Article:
DETROIT May 5 A General Motors Co
engineer who oversaw an internal investigation of the defective
ignition switch linked to at least 13 deaths retired on Monday.
Jim Federico, 56, had been executive director of global
vehicle integration since September 2013, the No. 1 U.S.
automaker said. Before that he was executive chief engineer for
global subcompact cars and SUVs, and electric vehicles, and he
had worked at GM for almost 36 years.
According to GM documents made public last month by
Congress, Federico had received reports from an engineer in the
company's product investigations department trying to learn the
root cause of air bag failures in GM vehicles. That eventually
led to the defective ignition switch. In early 2012, Federico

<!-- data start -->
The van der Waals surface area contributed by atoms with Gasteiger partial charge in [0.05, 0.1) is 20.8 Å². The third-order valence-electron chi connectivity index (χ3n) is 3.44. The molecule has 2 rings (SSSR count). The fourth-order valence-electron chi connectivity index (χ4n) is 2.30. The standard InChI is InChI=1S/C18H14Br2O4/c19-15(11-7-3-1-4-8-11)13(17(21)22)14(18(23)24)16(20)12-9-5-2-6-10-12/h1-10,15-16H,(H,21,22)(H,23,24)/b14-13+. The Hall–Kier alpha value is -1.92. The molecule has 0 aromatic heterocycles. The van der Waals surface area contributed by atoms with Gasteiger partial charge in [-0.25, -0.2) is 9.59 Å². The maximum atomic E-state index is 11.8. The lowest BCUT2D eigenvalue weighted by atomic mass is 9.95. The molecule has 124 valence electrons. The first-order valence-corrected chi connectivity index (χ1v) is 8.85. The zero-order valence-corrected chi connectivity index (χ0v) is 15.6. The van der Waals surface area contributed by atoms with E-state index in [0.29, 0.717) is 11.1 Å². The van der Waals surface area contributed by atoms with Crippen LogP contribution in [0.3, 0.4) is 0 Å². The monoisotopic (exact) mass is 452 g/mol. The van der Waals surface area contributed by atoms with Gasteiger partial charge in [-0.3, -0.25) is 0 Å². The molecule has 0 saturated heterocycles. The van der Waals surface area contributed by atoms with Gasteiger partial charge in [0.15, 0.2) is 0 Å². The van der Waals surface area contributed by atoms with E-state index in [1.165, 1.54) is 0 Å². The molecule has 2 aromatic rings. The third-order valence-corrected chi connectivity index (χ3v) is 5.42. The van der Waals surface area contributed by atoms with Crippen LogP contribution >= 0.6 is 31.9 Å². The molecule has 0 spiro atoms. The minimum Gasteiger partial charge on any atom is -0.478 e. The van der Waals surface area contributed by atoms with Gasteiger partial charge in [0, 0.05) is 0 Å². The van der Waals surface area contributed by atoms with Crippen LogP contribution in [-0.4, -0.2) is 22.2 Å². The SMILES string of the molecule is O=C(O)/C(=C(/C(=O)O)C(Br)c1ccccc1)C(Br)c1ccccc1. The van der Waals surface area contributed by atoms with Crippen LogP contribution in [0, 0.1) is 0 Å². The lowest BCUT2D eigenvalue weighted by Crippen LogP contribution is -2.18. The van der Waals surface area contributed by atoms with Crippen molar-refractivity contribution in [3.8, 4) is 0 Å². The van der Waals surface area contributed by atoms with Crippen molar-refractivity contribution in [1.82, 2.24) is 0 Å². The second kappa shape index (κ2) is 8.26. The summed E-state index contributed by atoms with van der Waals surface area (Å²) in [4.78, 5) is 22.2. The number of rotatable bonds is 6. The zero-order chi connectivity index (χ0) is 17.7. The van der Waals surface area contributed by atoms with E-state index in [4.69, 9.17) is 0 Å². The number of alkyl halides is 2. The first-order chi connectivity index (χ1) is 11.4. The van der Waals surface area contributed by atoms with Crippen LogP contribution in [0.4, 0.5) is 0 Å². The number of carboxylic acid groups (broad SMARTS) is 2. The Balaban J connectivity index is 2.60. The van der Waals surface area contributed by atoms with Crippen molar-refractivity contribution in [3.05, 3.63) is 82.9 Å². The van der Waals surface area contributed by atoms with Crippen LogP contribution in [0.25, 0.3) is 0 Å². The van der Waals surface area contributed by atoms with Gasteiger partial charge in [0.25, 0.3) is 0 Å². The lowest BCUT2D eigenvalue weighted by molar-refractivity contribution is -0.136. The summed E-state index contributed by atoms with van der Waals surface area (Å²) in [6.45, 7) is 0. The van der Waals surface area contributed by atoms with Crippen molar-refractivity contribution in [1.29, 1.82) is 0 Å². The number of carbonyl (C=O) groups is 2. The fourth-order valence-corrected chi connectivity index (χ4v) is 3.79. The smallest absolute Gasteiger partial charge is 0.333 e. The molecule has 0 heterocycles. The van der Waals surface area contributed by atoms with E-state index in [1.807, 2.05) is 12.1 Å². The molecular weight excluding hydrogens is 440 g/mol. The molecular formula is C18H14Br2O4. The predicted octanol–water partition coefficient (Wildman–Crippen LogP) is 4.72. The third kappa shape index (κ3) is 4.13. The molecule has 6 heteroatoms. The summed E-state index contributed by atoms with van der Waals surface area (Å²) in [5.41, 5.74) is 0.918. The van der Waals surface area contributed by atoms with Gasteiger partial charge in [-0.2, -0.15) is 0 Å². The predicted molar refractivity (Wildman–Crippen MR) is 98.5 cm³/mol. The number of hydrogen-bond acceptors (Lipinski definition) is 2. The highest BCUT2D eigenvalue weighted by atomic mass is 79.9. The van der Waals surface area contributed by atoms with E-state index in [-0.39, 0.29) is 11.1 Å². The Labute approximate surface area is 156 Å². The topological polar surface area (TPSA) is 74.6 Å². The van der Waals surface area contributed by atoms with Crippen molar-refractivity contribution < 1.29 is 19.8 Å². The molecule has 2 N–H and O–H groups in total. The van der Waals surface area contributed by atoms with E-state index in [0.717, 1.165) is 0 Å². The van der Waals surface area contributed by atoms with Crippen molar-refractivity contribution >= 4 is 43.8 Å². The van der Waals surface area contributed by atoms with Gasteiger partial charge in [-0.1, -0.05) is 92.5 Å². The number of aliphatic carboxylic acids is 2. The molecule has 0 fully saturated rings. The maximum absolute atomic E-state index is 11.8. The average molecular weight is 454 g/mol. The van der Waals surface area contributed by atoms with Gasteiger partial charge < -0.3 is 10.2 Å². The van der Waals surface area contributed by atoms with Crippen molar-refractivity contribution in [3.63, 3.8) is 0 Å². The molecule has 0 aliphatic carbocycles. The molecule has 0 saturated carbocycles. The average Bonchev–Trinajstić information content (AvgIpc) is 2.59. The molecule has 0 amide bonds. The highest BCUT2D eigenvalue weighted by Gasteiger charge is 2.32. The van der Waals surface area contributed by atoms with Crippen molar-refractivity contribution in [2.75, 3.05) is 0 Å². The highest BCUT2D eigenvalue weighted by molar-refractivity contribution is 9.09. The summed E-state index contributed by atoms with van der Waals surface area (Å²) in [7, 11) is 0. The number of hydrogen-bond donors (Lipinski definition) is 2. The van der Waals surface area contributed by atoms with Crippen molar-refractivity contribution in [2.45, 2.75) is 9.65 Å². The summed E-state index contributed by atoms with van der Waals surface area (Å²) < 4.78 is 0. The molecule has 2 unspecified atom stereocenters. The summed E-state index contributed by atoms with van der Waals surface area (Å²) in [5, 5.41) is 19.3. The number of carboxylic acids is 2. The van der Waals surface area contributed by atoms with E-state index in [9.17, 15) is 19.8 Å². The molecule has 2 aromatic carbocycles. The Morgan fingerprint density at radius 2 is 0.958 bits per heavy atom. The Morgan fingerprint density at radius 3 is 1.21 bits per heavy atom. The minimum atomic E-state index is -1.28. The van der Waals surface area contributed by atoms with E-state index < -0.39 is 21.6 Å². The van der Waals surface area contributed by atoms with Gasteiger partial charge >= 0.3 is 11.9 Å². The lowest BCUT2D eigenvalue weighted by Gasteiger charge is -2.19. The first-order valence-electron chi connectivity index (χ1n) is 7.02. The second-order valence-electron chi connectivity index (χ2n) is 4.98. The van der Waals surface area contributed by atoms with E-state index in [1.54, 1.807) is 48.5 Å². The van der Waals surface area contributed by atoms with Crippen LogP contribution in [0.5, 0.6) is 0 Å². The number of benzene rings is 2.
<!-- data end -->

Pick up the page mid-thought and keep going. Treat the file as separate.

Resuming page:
had been a "champion" of that probe, a term used to identify a
senior executive who marshals internal resources.
GM spokesman Jim Cain said Federico's retirement was his
choice and had nothing to do with the switch recall. "We
congratulate him on his retirement and wish him the very best in
his future endeavors," Cain said.
In an internal announcement of the retirement, GM said
Federico planned to "take on new engineering and design
challenges outside of the auto industry." Federico could not
immediately be reached to comment.
(Additional reporting by Marilyn Thompson in Washington,
editing by Peter Henderson)